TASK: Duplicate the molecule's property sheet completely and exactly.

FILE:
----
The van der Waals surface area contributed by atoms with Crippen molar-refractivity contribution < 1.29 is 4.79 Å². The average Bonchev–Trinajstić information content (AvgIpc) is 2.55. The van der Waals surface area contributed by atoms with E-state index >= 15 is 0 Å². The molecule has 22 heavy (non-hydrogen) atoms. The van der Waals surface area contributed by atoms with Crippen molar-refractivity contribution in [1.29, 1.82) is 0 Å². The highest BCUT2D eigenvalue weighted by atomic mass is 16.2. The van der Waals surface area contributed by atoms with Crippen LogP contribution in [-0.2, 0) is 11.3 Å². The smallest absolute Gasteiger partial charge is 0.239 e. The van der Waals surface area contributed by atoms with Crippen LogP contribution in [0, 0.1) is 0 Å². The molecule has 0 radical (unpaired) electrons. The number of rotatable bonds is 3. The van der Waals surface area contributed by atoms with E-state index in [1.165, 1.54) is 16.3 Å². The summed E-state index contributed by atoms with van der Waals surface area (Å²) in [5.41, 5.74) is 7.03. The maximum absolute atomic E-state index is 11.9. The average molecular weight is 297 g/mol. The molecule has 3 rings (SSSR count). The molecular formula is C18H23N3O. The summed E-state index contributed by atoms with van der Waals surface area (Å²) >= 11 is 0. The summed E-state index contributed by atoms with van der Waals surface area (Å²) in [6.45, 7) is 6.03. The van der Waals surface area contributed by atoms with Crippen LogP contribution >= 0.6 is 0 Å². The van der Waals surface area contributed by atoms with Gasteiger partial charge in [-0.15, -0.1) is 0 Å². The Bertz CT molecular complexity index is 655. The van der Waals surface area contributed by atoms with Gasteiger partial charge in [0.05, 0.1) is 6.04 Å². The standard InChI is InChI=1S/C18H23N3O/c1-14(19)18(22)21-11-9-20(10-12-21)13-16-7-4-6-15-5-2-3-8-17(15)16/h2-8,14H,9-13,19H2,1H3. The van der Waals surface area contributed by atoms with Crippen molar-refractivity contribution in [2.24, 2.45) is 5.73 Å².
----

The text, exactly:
The van der Waals surface area contributed by atoms with Crippen molar-refractivity contribution < 1.29 is 4.79 Å². The average Bonchev–Trinajstić information content (AvgIpc) is 2.55. The van der Waals surface area contributed by atoms with E-state index >= 15 is 0 Å². The molecule has 22 heavy (non-hydrogen) atoms. The van der Waals surface area contributed by atoms with Crippen molar-refractivity contribution in [1.29, 1.82) is 0 Å². The highest BCUT2D eigenvalue weighted by atomic mass is 16.2. The van der Waals surface area contributed by atoms with Crippen LogP contribution in [-0.2, 0) is 11.3 Å². The smallest absolute Gasteiger partial charge is 0.239 e. The van der Waals surface area contributed by atoms with Crippen LogP contribution in [0, 0.1) is 0 Å². The molecule has 0 radical (unpaired) electrons. The number of rotatable bonds is 3. The van der Waals surface area contributed by atoms with E-state index in [1.165, 1.54) is 16.3 Å². The summed E-state index contributed by atoms with van der Waals surface area (Å²) in [5.41, 5.74) is 7.03. The maximum absolute atomic E-state index is 11.9. The average molecular weight is 297 g/mol. The molecule has 3 rings (SSSR count). The molecular formula is C18H23N3O. The summed E-state index contributed by atoms with van der Waals surface area (Å²) >= 11 is 0. The summed E-state index contributed by atoms with van der Waals surface area (Å²) in [6.45, 7) is 6.03. The van der Waals surface area contributed by atoms with Crippen LogP contribution >= 0.6 is 0 Å². The van der Waals surface area contributed by atoms with Gasteiger partial charge in [-0.15, -0.1) is 0 Å². The Bertz CT molecular complexity index is 655. The van der Waals surface area contributed by atoms with Gasteiger partial charge in [0.05, 0.1) is 6.04 Å². The standard InChI is InChI=1S/C18H23N3O/c1-14(19)18(22)21-11-9-20(10-12-21)13-16-7-4-6-15-5-2-3-8-17(15)16/h2-8,14H,9-13,19H2,1H3. The van der Waals surface area contributed by atoms with Crippen molar-refractivity contribution in [2.24, 2.45) is 5.73 Å².